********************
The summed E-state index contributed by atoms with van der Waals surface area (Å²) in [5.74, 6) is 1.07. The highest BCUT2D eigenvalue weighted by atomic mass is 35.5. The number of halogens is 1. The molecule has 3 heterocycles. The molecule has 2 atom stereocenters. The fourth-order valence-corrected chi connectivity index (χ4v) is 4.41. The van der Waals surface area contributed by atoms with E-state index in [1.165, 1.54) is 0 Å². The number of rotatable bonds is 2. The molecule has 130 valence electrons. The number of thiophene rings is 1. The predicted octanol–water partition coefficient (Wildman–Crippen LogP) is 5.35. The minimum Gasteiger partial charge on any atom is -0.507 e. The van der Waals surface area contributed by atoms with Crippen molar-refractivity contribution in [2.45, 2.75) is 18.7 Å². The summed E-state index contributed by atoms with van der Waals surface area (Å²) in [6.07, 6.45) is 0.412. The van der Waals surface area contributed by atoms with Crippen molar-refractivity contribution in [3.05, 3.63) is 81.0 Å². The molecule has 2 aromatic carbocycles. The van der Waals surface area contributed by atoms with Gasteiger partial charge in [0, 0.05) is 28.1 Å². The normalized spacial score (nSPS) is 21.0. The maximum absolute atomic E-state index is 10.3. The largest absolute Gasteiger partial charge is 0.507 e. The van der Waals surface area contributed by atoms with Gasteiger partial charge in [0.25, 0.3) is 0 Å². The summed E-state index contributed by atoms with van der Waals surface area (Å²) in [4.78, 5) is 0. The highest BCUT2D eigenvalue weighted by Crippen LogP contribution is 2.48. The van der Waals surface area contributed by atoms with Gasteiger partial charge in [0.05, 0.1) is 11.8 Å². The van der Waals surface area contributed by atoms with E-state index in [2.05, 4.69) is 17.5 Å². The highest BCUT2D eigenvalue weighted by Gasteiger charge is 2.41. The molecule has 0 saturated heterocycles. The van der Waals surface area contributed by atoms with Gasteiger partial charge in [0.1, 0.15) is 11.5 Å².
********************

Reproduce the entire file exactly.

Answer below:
The summed E-state index contributed by atoms with van der Waals surface area (Å²) in [5.74, 6) is 1.07. The highest BCUT2D eigenvalue weighted by atomic mass is 35.5. The number of halogens is 1. The molecule has 3 heterocycles. The molecule has 2 atom stereocenters. The fourth-order valence-corrected chi connectivity index (χ4v) is 4.41. The van der Waals surface area contributed by atoms with E-state index in [1.165, 1.54) is 0 Å². The number of rotatable bonds is 2. The molecule has 130 valence electrons. The number of thiophene rings is 1. The predicted octanol–water partition coefficient (Wildman–Crippen LogP) is 5.35. The minimum Gasteiger partial charge on any atom is -0.507 e. The van der Waals surface area contributed by atoms with Crippen molar-refractivity contribution in [2.45, 2.75) is 18.7 Å². The summed E-state index contributed by atoms with van der Waals surface area (Å²) in [6.07, 6.45) is 0.412. The van der Waals surface area contributed by atoms with Crippen molar-refractivity contribution in [3.05, 3.63) is 81.0 Å². The molecule has 2 aromatic carbocycles. The van der Waals surface area contributed by atoms with Gasteiger partial charge in [0, 0.05) is 28.1 Å². The normalized spacial score (nSPS) is 21.0. The maximum absolute atomic E-state index is 10.3. The largest absolute Gasteiger partial charge is 0.507 e. The van der Waals surface area contributed by atoms with Gasteiger partial charge in [0.25, 0.3) is 0 Å². The summed E-state index contributed by atoms with van der Waals surface area (Å²) in [4.78, 5) is 0. The highest BCUT2D eigenvalue weighted by Crippen LogP contribution is 2.48. The van der Waals surface area contributed by atoms with Gasteiger partial charge in [0.05, 0.1) is 11.8 Å². The van der Waals surface area contributed by atoms with E-state index in [2.05, 4.69) is 17.5 Å². The highest BCUT2D eigenvalue weighted by Gasteiger charge is 2.41. The molecule has 0 saturated heterocycles. The van der Waals surface area contributed by atoms with Gasteiger partial charge in [0.1, 0.15) is 11.5 Å².